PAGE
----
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Library: Policy

340:50-5-3. Persons who cannot be separate food benefit households

Revised 7-1-12

     Separate food benefit household status may not be granted to persons living together, as described in (1) through (4), even if they customarily purchase food and prepare meals for home consumption separate and apart from the others, except as otherwise specified in this Section.  Separate status may not be granted to:

  • (1) a spouse, ceremonial or common law, of a household member;

  • (2) children, 21 years of age and younger, living with their natural or adoptive parent(s) or stepparent(s); 

  • (3) children, 17 years of age and younger who live with and are under the parental control of an adult who is someone other than their natural or adoptive parent(s) or stepparent(s). 

    • (A) Per Chapter 4 of Title 10 of the Oklahoma Statutes, a minor may be considered emancipated if the district court confers upon the minor the rights of majority.

    • (B) The worker considers the child to be under parental control for purposes of this provision when he or she is financially or otherwise dependent on a member of the household.  • 1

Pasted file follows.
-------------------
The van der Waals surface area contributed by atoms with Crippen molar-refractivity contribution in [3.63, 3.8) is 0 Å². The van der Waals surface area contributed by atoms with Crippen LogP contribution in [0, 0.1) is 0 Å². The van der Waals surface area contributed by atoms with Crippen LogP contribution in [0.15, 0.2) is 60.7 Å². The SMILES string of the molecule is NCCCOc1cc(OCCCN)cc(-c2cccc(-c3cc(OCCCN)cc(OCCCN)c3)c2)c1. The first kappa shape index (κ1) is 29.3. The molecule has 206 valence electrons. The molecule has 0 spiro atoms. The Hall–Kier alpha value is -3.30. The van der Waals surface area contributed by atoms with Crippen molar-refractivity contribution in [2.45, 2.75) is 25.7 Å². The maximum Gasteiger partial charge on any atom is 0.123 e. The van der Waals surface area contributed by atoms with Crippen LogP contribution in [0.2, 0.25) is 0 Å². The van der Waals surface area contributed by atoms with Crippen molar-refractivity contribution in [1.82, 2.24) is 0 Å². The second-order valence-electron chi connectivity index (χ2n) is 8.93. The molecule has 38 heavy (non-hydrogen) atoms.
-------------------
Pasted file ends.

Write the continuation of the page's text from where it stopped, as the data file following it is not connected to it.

• (C) This provision does not apply to foster children or children placed in the home by the Developmental Disabilities Services Division (DDSD); or

  • (4) persons who live together and customarily purchase and prepare meals together except per OAC 340:50-5-1(5).

INSTRUCTIONS TO STAFF 340:50-5-3

Revised 7-1-12

1.(a) When the adult provides financial support for the child, the worker must also consider the relationship between the adult and child before determining the adult exercises parental control over the child.For example, a 16 year old girl lives with her 19 year old boyfriend.There are no other adults in the home.Due to the nature of their relationship as a couple, there is no parental control.The 16 year old is acting as an adult and can be considered head of her own household.

(b) Otherwise dependent means the adult provides guidance and exercises responsibility for the child as a parent does.For example, a 17 year old boy lives with his aunt and she provides guidance and exercises responsibility for him.He cannot be considered a separate food benefit household even if she does not provide financial support.

 

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